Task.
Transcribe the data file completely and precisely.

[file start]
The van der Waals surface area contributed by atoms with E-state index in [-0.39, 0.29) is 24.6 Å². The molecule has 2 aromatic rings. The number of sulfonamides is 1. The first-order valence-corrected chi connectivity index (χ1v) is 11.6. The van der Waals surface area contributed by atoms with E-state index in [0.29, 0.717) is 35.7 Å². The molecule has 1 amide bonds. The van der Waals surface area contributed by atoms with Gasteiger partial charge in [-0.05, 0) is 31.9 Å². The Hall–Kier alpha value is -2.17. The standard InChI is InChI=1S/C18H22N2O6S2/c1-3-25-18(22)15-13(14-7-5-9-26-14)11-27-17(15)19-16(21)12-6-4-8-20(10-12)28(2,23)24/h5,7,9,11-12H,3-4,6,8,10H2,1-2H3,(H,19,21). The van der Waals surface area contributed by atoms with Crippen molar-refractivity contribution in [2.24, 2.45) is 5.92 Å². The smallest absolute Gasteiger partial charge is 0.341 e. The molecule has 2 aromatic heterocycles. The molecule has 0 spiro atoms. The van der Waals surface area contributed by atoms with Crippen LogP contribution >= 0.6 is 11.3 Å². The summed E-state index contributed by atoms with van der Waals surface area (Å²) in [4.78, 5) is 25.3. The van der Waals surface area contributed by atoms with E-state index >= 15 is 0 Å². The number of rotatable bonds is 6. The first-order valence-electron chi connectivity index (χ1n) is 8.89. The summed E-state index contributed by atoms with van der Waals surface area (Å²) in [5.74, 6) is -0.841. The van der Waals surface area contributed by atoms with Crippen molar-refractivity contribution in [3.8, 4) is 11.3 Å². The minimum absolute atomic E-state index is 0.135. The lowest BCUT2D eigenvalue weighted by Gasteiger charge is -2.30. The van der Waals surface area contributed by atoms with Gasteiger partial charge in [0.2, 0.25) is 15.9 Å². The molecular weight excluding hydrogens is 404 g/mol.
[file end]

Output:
The van der Waals surface area contributed by atoms with E-state index in [-0.39, 0.29) is 24.6 Å². The molecule has 2 aromatic rings. The number of sulfonamides is 1. The first-order valence-corrected chi connectivity index (χ1v) is 11.6. The van der Waals surface area contributed by atoms with E-state index in [0.29, 0.717) is 35.7 Å². The molecule has 1 amide bonds. The van der Waals surface area contributed by atoms with Gasteiger partial charge in [-0.05, 0) is 31.9 Å². The Hall–Kier alpha value is -2.17. The standard InChI is InChI=1S/C18H22N2O6S2/c1-3-25-18(22)15-13(14-7-5-9-26-14)11-27-17(15)19-16(21)12-6-4-8-20(10-12)28(2,23)24/h5,7,9,11-12H,3-4,6,8,10H2,1-2H3,(H,19,21). The van der Waals surface area contributed by atoms with Crippen molar-refractivity contribution in [2.24, 2.45) is 5.92 Å². The smallest absolute Gasteiger partial charge is 0.341 e. The molecule has 2 aromatic heterocycles. The molecule has 0 spiro atoms. The van der Waals surface area contributed by atoms with Crippen LogP contribution >= 0.6 is 11.3 Å². The summed E-state index contributed by atoms with van der Waals surface area (Å²) in [4.78, 5) is 25.3. The van der Waals surface area contributed by atoms with E-state index >= 15 is 0 Å². The number of rotatable bonds is 6. The first-order valence-electron chi connectivity index (χ1n) is 8.89. The summed E-state index contributed by atoms with van der Waals surface area (Å²) in [5.74, 6) is -0.841. The van der Waals surface area contributed by atoms with Crippen molar-refractivity contribution in [3.8, 4) is 11.3 Å². The minimum absolute atomic E-state index is 0.135. The lowest BCUT2D eigenvalue weighted by Gasteiger charge is -2.30. The van der Waals surface area contributed by atoms with Gasteiger partial charge in [0.2, 0.25) is 15.9 Å². The molecular weight excluding hydrogens is 404 g/mol.